Roger
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Old 09-17-2006, 01:39 PM   #14
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The equipment failure that is the most common cause of accidents in general is a failure of the loose nut behind the steering wheel. After over 30 years of investigating accidents, I can safely say that is far and away the leading cause of accidents. Equipment failures are almost never the primary cause of an accident; driver error of some kind is almost always the primary cause of accidents. The three most common driver errors are: (1) speed unsafe for conditions; (2) following too close (failed to stop in assured distance); or (3) failed to yield right of way.

John's advice applies in every reduced traction situation: slow down. Getting to your scheduled event, even late, is more important than trying to keep a timetable, crashing, and not making it at all.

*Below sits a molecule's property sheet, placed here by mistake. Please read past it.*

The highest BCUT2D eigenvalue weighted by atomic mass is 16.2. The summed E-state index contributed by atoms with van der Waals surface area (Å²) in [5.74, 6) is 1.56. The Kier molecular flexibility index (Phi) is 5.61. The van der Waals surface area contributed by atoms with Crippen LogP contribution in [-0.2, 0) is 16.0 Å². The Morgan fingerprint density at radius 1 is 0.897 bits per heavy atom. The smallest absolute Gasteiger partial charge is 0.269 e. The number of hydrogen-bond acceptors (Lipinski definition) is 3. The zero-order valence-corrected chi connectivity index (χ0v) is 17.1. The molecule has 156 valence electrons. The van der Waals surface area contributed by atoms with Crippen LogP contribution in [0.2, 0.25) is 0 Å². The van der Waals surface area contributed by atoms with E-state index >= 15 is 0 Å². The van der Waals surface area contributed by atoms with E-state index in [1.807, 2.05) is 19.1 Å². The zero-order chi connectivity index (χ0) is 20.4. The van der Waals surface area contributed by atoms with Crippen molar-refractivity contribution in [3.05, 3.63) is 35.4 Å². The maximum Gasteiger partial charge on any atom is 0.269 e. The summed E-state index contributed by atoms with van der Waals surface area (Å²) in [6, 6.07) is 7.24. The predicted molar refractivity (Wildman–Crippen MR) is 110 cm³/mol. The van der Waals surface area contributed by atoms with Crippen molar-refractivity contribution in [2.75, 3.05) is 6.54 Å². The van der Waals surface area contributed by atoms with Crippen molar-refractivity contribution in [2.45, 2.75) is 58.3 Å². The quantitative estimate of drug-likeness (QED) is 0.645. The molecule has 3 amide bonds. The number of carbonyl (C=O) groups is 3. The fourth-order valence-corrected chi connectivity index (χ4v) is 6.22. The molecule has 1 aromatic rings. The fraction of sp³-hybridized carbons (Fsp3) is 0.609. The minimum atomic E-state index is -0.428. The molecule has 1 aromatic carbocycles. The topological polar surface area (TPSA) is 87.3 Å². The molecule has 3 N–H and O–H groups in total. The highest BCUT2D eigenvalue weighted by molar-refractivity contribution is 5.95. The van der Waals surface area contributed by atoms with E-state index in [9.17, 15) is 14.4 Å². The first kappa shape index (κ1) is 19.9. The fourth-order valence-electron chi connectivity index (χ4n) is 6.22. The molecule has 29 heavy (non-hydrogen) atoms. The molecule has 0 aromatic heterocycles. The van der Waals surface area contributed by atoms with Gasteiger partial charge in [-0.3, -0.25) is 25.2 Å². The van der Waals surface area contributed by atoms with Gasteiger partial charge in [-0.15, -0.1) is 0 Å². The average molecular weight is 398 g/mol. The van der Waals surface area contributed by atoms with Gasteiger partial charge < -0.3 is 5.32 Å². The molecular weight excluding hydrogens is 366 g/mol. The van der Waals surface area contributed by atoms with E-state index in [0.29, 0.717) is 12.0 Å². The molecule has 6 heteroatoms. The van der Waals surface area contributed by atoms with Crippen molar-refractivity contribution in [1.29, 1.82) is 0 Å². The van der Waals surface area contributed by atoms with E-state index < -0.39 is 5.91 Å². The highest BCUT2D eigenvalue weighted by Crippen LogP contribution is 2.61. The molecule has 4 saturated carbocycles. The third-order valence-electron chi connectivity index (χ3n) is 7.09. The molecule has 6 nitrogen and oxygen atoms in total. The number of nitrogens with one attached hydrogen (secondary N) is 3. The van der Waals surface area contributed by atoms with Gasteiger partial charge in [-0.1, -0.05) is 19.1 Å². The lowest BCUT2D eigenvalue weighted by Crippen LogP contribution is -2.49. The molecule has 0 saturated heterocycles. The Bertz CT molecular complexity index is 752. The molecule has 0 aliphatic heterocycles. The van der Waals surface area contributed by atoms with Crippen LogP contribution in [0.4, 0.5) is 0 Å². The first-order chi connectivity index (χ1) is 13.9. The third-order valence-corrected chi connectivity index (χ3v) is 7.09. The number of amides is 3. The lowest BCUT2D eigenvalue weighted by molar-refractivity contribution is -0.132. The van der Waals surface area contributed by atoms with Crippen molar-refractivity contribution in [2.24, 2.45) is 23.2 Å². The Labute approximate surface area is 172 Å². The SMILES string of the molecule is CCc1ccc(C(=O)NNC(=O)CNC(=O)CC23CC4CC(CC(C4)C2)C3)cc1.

If you must tow under reduced traction conditions, slow down. Make sure your load is balanced, and your tire pressures are appropriate. Adjust your equipment for maximum effect in reduced traction situations. And above all SLOW DOWN.

Roger
Hi: A wise man once told me never to forget "For every mile of road there are two miles of ditches"... Slow is better than no... Happy towing Alf S. North shore of Lake Erie